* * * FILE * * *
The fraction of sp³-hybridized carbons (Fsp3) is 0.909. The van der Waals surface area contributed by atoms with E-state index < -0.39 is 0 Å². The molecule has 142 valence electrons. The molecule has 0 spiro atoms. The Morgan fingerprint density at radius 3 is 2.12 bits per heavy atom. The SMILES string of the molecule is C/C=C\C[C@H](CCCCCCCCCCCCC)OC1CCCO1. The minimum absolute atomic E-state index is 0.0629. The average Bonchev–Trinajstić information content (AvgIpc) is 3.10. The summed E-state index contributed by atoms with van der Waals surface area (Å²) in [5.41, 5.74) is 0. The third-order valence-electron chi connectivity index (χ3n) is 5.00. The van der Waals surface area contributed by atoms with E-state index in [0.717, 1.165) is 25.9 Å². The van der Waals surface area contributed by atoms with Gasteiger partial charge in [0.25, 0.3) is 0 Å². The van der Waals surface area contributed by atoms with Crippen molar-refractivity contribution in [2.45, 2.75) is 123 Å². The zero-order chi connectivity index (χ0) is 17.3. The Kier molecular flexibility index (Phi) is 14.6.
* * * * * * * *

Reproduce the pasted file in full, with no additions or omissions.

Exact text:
The fraction of sp³-hybridized carbons (Fsp3) is 0.909. The van der Waals surface area contributed by atoms with E-state index < -0.39 is 0 Å². The molecule has 142 valence electrons. The molecule has 0 spiro atoms. The Morgan fingerprint density at radius 3 is 2.12 bits per heavy atom. The SMILES string of the molecule is C/C=C\C[C@H](CCCCCCCCCCCCC)OC1CCCO1. The minimum absolute atomic E-state index is 0.0629. The average Bonchev–Trinajstić information content (AvgIpc) is 3.10. The summed E-state index contributed by atoms with van der Waals surface area (Å²) in [5.41, 5.74) is 0. The third-order valence-electron chi connectivity index (χ3n) is 5.00. The van der Waals surface area contributed by atoms with E-state index in [0.717, 1.165) is 25.9 Å². The van der Waals surface area contributed by atoms with Gasteiger partial charge in [0.25, 0.3) is 0 Å². The van der Waals surface area contributed by atoms with Crippen molar-refractivity contribution in [2.45, 2.75) is 123 Å². The zero-order chi connectivity index (χ0) is 17.3. The Kier molecular flexibility index (Phi) is 14.6.